As had been predicted, the Catalan Socialist Party (PSC) didn't break ranks with the Spanish Socialists yesterday and voted against the motion brought by Convergència i Unió in the Spanish Congress to oblige the Spanish government to pay Catalunya money it's owed from a competitiveness fund (read article in Castilian here, La Vanguardia). The votes of the PSC members against the motion meant that it failed to pass, with a total of 168 voting against, 10 abstentions and 161 in favour, the latter group including all the other Catalan parties with representation in the Congress, Esquerra Republicana Catalunya and Iniciativa per Catalunya Verds, as well as the right-wing Partido Popular (PP). Following the vote, the PSC congressman Daniel Fernández criticised CiU for bringing the motion in the first place, and said it was a strategy for the Catalan and Spanish right-wing parties to prepare a new pact [making reference to previous agreements between CiU and the PP]. Fernández said that CiU had preferred to lose a vote by siding with the PP than winning by voting with the PSC. CiU wants the Spanish government to pay €1.4 billion that it says was agreed to be paid this year to the Generalitat of Catalunya, but the administration has repeatedly refused to do so.
The trainer of FC Barcelona, Pep Guardiola, is taking with him the entire first team and training staff to the match this evening against Levante in Valencia, so that, if the team wins the league as a result of the game, everyone will be there to celebrate together (read article in Catalan here, Avui). If Barcelona do become champions tonight, for which a draw is sufficient, it is possible that there will be a city celebration on Friday. The Guardia Urbana is already making preparations for such an eventuality, which will see the traditional parade in an open-top bus through Barcelona's streets. The police are also preparing for celebrations that are likely to take place tonight at the Font de Canaletes in La Rambla. Plans are underway to set up police barriers in the area to stop fans bringing certain items such as flares and glass bottles that could put the merry-making at risk.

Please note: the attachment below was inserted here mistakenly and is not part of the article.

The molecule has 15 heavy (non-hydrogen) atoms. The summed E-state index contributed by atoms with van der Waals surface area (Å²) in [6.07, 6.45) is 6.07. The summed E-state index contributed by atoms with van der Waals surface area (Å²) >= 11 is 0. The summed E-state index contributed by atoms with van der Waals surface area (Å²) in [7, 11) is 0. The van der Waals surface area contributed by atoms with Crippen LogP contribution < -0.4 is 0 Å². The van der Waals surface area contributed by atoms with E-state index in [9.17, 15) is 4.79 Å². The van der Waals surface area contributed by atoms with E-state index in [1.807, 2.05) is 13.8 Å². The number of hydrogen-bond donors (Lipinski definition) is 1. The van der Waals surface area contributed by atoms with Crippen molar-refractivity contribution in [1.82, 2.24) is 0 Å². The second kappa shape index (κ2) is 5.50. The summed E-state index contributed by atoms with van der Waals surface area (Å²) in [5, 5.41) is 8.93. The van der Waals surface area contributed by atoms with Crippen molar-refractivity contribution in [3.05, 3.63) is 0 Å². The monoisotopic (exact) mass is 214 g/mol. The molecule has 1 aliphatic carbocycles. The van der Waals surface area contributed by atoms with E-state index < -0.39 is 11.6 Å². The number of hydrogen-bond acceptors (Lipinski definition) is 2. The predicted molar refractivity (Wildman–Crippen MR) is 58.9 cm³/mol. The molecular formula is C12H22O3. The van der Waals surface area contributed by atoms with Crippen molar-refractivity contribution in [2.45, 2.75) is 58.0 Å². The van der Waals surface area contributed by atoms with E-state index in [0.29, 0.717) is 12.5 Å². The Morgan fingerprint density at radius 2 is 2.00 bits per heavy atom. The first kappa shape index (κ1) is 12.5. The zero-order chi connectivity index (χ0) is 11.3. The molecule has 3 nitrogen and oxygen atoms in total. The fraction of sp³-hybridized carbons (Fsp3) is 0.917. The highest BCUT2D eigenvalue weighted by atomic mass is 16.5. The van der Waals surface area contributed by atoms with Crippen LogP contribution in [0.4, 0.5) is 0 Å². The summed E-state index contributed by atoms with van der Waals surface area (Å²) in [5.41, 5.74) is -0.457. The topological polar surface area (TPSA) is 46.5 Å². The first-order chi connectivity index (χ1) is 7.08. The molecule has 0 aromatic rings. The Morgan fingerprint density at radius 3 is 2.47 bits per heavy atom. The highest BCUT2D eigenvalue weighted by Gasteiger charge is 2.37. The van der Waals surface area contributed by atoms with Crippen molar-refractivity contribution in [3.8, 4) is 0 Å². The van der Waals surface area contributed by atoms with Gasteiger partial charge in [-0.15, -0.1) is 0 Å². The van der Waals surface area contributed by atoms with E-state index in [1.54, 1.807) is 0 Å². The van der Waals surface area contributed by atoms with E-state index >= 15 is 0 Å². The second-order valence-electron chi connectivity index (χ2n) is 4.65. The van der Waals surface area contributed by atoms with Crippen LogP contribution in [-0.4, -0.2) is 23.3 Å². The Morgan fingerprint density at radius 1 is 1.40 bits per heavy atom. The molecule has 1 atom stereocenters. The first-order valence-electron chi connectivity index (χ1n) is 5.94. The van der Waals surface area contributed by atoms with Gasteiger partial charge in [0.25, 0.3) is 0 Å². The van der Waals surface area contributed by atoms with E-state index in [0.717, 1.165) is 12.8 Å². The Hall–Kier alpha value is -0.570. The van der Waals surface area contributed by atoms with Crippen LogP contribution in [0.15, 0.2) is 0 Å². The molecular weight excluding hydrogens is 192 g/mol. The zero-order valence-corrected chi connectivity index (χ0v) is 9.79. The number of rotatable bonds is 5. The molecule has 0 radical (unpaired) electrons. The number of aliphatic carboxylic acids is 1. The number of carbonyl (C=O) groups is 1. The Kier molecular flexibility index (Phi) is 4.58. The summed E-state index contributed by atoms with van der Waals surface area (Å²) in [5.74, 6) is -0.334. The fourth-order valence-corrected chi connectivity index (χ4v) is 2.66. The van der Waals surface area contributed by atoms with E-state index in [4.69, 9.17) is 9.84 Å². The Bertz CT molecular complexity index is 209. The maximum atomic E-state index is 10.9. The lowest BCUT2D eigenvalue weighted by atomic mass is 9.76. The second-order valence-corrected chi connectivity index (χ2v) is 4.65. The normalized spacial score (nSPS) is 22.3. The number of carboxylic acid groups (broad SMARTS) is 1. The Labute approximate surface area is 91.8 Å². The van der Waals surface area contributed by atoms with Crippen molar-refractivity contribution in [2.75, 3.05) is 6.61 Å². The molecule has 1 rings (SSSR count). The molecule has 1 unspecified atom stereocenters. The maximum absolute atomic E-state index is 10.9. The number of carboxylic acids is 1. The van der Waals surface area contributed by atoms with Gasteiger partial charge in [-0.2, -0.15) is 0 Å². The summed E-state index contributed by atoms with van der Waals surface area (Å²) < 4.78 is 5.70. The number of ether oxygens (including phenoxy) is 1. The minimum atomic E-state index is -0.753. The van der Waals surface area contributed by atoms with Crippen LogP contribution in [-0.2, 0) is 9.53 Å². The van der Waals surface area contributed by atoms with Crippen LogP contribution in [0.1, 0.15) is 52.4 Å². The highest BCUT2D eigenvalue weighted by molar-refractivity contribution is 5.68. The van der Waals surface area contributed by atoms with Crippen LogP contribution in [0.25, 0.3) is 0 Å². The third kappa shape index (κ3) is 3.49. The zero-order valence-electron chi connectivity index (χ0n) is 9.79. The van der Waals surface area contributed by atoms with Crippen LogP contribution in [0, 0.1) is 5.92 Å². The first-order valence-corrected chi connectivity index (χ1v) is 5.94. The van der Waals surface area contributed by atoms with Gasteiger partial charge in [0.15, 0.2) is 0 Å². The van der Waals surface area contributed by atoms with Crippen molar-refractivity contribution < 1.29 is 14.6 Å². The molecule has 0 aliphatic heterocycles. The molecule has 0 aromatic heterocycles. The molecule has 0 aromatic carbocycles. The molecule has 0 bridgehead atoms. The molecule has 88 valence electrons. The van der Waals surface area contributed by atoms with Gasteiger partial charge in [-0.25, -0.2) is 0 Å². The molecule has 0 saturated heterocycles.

In the first televised debate between the five candidates standing for mayor of Barcelona, the incumbent Jordi Hereu and his coalition partner Ricard Gomà clashed with two of the other candidates on the topic of security (read article in Castilian here, La Vanguardia). Hereu, from the PSC, and Gomà of ICV sought to stress the work done in the past four years to improve social relations throughout the city's neighbourhoods. In addition, and with the candidate from ERC, Jordi Portabella, the two men said that security on Barcelona's streets wasn't simply a question of increasing the number of police officers patrolling them, but to have in place a good network for dealing with issues raised by residents. However, the other candidates, Xavier Trias of CiU, and Hereu's main rival, and Alberto Fernández Diaz of the PP, took issue with such claims. Trias said that it was "unacceptable" that one of every four people had suffered some kind of crime in the past year, and said that more Guardia Urbana and Mossos d'Esquadra officers were needed, and that the two police forces be better coordinated. Fernández Diaz agreed that there was a lack of police in Barcelona and also criticised ICV for its "fundamentalism" in being more concerned about the rights of criminals than matters of security.